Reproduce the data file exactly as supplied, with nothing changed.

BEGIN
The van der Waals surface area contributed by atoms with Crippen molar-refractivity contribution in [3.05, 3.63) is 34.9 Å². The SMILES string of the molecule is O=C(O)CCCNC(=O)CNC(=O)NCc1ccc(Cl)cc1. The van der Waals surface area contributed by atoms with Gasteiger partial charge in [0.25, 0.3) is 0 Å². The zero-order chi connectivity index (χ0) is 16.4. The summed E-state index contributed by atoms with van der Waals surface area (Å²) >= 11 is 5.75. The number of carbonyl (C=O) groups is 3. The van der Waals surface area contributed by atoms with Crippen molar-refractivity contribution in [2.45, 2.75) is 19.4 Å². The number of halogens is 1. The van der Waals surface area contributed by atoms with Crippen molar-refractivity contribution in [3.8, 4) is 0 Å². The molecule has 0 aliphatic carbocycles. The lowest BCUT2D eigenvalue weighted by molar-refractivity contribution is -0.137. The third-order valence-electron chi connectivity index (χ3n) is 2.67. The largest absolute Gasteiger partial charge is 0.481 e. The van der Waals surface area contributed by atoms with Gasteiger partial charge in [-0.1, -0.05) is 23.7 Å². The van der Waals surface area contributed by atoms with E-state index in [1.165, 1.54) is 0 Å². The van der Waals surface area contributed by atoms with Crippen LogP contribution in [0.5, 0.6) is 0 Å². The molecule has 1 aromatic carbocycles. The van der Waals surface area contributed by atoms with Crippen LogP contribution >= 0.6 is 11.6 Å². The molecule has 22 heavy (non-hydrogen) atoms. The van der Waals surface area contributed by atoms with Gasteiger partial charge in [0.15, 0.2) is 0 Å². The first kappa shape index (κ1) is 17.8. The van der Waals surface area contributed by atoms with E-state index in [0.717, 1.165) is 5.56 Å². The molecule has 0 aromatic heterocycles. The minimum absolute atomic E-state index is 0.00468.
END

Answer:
The van der Waals surface area contributed by atoms with Crippen molar-refractivity contribution in [3.05, 3.63) is 34.9 Å². The SMILES string of the molecule is O=C(O)CCCNC(=O)CNC(=O)NCc1ccc(Cl)cc1. The van der Waals surface area contributed by atoms with Gasteiger partial charge in [0.25, 0.3) is 0 Å². The zero-order chi connectivity index (χ0) is 16.4. The summed E-state index contributed by atoms with van der Waals surface area (Å²) >= 11 is 5.75. The number of carbonyl (C=O) groups is 3. The van der Waals surface area contributed by atoms with Crippen molar-refractivity contribution in [2.45, 2.75) is 19.4 Å². The number of halogens is 1. The van der Waals surface area contributed by atoms with Crippen molar-refractivity contribution in [3.8, 4) is 0 Å². The molecule has 0 aliphatic carbocycles. The lowest BCUT2D eigenvalue weighted by molar-refractivity contribution is -0.137. The third-order valence-electron chi connectivity index (χ3n) is 2.67. The largest absolute Gasteiger partial charge is 0.481 e. The van der Waals surface area contributed by atoms with Gasteiger partial charge in [-0.1, -0.05) is 23.7 Å². The van der Waals surface area contributed by atoms with E-state index in [1.165, 1.54) is 0 Å². The van der Waals surface area contributed by atoms with Crippen LogP contribution in [0.5, 0.6) is 0 Å². The molecule has 1 aromatic carbocycles. The van der Waals surface area contributed by atoms with Crippen LogP contribution >= 0.6 is 11.6 Å². The molecule has 22 heavy (non-hydrogen) atoms. The van der Waals surface area contributed by atoms with Gasteiger partial charge in [0.15, 0.2) is 0 Å². The first kappa shape index (κ1) is 17.8. The van der Waals surface area contributed by atoms with E-state index in [0.717, 1.165) is 5.56 Å². The molecule has 0 aromatic heterocycles. The minimum absolute atomic E-state index is 0.00468.